Cigar Aficionado

Back in the Smoke in Cuba

It’s good to be back in Havana. It’s been too long. I haven’t been back since early March, but I am right back into the smoke.

I had an interesting meeting with the new head of marketing for Habanos S.A., the global distribution and marketing organization for Cuban cigars. Ana Lopez, just returned from a number of years in London working with the U.K. agent for Cuban cigars, Hunters & Frankau. Ana is a very switched on lady. Gonzalo Fernández de Navarrete and Jose Antonio Candia, the dynamic marketing duo from Habanos, were also there. We covered a lot of ground.

As always, some of the coolest conversations came out after the cigars were fired up. We smoked a number of Cuba's new 2009 Edición Limitadas. I smoked the Bolivar Petit Belicoso as well as a Romeo y Julieta Duke. I prefer the former. For a baby torpedo, the Bolivar is packed to the wrapper with rich and flavorful tobacco. It has so much to offer in a small smoke. I gave it 93 points, non blind.

I was hanging in the cigar shop at the Meliá Habana after lunch with Gonzo and J.A., and we were talking about tasting cigars, and how young cigars can taste different than slightly older ones—at least with Habanos. The two hombres often are on tasting panels for new cigars coming out of the various export factories including some of the regional smokes as well as the Limitadas and new launches such as the Montecisto Open.

Gonzo said that Habanos has have found that cigars fresh off the benches of the factories often have a slight bitterness due to the youth of the volado in the blend. I have never heard this, and I find it fascinating.

I have always been under the impression that volado doesn’t really contribute much to the character of a cigar. It’s used more for combustion. In other words, it keeps the cigar smoking, or burning.

If you remember, the filler of a Cuban cigar has three types of tobacco: volado, seco, and ligero. I had always thought that the later two are the key components in the flavor and character of a smoke—the ligero in particular because it is the strongest type of tobacco.

Gonzo told me that that Habanos found that the volado often gave young cigars a slightly bitter character, but in five or six months it went away as the different tobaccos marry together in a rolled smoke. It makes sense because the volado is always aged much less than the seco and ligero. Perhaps it isn’t processed or aged enough; so it can be a little raw at first before the mix with the other tobaccos comes together.

This could be why that I sometimes find that new Cuban cigars are a little rough at the beginning and need at least four to six months of box age to come around. So remember to look at the back of cigar boxes when you buy and make sure that they have some age. For example, I am looking at a box of 2009 Edición Limitada Romeo y Julieta Dukes as I write this blog, and the bottom of the box reads: “MOA May 09.” The last part is the month and year that the cigars were put in the box.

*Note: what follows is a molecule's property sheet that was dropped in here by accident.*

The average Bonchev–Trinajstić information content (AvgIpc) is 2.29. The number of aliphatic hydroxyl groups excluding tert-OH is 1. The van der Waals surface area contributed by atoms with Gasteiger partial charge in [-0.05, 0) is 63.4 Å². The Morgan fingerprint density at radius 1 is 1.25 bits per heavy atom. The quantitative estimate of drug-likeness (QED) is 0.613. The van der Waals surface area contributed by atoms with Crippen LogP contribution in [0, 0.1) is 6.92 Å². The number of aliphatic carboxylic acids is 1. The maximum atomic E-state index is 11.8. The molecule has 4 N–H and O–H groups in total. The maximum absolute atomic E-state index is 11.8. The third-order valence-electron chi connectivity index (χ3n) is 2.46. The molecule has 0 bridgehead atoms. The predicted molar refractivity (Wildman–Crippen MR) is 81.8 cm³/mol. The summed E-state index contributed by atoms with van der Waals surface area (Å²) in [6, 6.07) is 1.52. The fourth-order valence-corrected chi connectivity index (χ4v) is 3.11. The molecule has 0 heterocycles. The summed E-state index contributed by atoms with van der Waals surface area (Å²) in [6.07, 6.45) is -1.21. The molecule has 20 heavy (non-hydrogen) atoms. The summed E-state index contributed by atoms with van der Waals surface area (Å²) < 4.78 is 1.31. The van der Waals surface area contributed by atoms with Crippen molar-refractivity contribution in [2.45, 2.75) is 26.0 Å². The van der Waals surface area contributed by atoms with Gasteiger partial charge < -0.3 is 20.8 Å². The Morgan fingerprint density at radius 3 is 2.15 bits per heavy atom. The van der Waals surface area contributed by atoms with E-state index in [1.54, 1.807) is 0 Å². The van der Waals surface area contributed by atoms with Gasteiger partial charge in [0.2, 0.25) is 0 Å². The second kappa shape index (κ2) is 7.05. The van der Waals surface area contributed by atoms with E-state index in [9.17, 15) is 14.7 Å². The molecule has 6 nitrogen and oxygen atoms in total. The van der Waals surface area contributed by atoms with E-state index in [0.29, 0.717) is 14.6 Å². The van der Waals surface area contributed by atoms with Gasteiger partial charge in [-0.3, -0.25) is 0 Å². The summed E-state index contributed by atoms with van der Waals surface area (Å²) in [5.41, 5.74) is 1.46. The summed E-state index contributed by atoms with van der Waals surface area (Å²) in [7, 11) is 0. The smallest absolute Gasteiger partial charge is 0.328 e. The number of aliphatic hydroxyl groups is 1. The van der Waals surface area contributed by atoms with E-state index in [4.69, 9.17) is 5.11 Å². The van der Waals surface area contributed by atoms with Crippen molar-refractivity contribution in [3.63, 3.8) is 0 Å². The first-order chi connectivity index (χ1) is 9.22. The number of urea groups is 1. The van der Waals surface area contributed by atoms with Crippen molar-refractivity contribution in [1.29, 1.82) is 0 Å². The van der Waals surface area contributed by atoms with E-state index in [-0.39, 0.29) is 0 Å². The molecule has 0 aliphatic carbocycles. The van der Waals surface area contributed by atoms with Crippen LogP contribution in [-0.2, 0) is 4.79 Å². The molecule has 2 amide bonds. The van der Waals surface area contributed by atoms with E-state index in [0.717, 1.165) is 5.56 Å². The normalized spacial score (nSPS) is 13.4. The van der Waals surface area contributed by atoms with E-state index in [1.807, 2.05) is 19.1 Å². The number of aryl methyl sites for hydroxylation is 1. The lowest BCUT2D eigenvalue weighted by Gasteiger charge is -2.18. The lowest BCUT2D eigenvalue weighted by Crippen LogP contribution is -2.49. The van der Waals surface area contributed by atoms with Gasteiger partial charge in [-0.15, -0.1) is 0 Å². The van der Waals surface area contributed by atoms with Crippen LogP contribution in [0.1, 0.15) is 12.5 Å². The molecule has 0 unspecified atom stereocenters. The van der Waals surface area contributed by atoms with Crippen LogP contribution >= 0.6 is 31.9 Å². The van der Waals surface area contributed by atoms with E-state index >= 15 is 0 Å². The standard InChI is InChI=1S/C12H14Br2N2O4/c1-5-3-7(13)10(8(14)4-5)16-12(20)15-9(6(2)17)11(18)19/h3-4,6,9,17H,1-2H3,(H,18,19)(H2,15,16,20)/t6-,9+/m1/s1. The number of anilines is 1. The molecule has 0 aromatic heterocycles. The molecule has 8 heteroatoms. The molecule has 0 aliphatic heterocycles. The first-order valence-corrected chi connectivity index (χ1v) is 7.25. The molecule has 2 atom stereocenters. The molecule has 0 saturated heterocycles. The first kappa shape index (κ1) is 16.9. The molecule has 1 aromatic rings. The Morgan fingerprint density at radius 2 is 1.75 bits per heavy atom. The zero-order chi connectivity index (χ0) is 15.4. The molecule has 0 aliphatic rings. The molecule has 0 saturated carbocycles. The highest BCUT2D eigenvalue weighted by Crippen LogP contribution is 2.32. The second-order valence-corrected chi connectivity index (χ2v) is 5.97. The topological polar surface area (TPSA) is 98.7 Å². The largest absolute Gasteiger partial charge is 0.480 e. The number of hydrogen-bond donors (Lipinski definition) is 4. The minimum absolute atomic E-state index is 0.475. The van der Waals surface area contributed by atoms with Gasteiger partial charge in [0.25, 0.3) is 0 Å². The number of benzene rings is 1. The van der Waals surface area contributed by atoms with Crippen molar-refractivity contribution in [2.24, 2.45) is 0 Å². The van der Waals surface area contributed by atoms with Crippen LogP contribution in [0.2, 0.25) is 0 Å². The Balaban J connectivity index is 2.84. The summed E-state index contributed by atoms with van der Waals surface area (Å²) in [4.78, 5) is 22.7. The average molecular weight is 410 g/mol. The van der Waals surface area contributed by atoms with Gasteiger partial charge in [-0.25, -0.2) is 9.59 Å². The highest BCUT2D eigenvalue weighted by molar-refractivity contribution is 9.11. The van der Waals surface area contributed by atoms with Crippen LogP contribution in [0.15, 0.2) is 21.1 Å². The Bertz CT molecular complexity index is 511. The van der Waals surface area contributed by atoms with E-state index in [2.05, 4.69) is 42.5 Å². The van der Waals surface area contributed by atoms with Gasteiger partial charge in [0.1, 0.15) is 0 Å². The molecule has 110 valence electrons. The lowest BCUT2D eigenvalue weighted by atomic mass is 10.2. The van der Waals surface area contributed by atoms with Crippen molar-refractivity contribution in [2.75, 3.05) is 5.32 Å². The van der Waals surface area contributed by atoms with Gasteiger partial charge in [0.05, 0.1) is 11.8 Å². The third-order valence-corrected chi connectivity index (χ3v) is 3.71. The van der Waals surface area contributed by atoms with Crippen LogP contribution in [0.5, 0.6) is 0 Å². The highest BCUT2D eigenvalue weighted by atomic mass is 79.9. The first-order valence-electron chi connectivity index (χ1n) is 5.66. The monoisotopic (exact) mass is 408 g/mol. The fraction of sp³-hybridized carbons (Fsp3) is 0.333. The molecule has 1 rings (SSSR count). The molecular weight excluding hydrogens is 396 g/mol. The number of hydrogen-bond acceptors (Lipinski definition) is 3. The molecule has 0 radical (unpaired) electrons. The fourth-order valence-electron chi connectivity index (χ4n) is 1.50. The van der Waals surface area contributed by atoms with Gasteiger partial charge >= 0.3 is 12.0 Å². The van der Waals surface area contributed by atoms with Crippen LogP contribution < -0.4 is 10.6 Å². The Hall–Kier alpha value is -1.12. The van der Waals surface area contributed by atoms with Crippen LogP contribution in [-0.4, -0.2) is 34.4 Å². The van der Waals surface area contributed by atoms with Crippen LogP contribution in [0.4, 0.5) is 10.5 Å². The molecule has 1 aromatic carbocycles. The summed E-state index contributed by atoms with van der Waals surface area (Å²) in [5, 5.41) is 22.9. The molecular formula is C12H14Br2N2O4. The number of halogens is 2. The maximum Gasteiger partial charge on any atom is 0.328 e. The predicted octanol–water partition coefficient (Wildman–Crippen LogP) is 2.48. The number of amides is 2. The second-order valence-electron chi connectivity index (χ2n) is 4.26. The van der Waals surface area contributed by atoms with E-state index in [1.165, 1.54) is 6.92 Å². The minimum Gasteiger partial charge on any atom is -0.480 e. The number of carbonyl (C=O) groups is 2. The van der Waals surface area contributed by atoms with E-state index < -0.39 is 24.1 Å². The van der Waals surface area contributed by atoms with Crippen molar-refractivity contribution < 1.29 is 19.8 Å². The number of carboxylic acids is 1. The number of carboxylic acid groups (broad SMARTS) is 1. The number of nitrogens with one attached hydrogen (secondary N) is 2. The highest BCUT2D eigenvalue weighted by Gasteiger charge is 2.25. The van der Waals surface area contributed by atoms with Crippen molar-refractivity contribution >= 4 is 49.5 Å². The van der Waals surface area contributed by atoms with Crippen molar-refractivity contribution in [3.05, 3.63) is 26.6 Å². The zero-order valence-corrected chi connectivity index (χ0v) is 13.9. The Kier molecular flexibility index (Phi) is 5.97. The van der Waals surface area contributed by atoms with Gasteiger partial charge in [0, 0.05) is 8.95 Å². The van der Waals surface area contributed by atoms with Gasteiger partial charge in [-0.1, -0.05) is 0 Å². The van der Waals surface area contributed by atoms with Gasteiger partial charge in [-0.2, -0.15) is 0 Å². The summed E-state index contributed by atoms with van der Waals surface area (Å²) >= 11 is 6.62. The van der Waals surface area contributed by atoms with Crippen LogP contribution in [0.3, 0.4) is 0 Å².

Gonzo also made a good point about how thicker cigars give you a much smoother smoke, which can be interpreted as a slightly less powerful smoke. For instance, the new Duke seems lighter than the other two 2009 Edición Limitadas, even though it looks like it should be more powerful than the smaller Boli Petit Beli and the H. Upmann Mag 48. The Duke is much thicker, so it delivers a bigger mix of air with the tobacco and thus seems lighter. Make any sense, or have I already smoked too many cigars in this great city?

I just heard that a number of shops in Havana are offering the Cohiba Gran Reserva at about $700 a box. The limited edition smoke is one of the best young cigars I have ever smoked. I have already given it 100 points non blind in the past. I am going to re-mortgage, and buy a box.

Another bit of gossip is that Cohiba is definitely getting a line extension. It is going to be called the Cohiba Behike, which will include a number of different sizes, or vitolas. “But it’s a secret and we are not going to tell you anymore,” said Ana (I guess I shouldn’t have asked!)  Apparently, the new line of Cohiba will be presented at next year’s cigar festival at the end of February.

I will see if I can find out more in the next couple of days... Hasta luego.

"Art. You got it right brother." —October 13, 2009 11:51 AM
"Hey Mike. I smoked an R&J out of that humidor a few months back and I found it refined and soft. Nice mellow smoke." —October 13, 2009 11:50 AM
"Hi James. Good to see you are back in the sadle. I am wondering about the person responsible in Cuba for insuring that the blends of the various vitolas are consistent; I assume this is the same hombre who also blends the Regional releases? I would love to read a conversation you have with this person explaining the ins and outs of this highly artistic process and in particular how he approaches blending the Regional releases. Thanks for all your hard work!" —October 13, 2009 11:31 AM
"Welcome back. I always look forward to reading your Cuba blogs. I will be in Havana myself in two weeks. Have you had a chance to try out the Romeo's that appeared in the Replica Antiqua Humidor? Any tips for some good paladares. Keep up the excellent blogs." —October 13, 2009 09:04 AM
"the Gran Reserva, is this the cigar rolled with 5 yr old tobacco, as opposed to the Reserva line with 2 yr old tobacco. thanx James for all your updates, ive been reading your articles since the very 1st issue of CA" —October 13, 2009 00:23 AM
"Thanks for the info James, Please say high to Manuel, the manager of the CdH, when you are back in the Melia Habana. I always bring him copies of Cigar Aficionado and will supply him with the last couple of issues the end of this month. Hopefully he reserved that R&J replica humidor for me! Saludos, Mike " —October 13, 2009 13:34 PM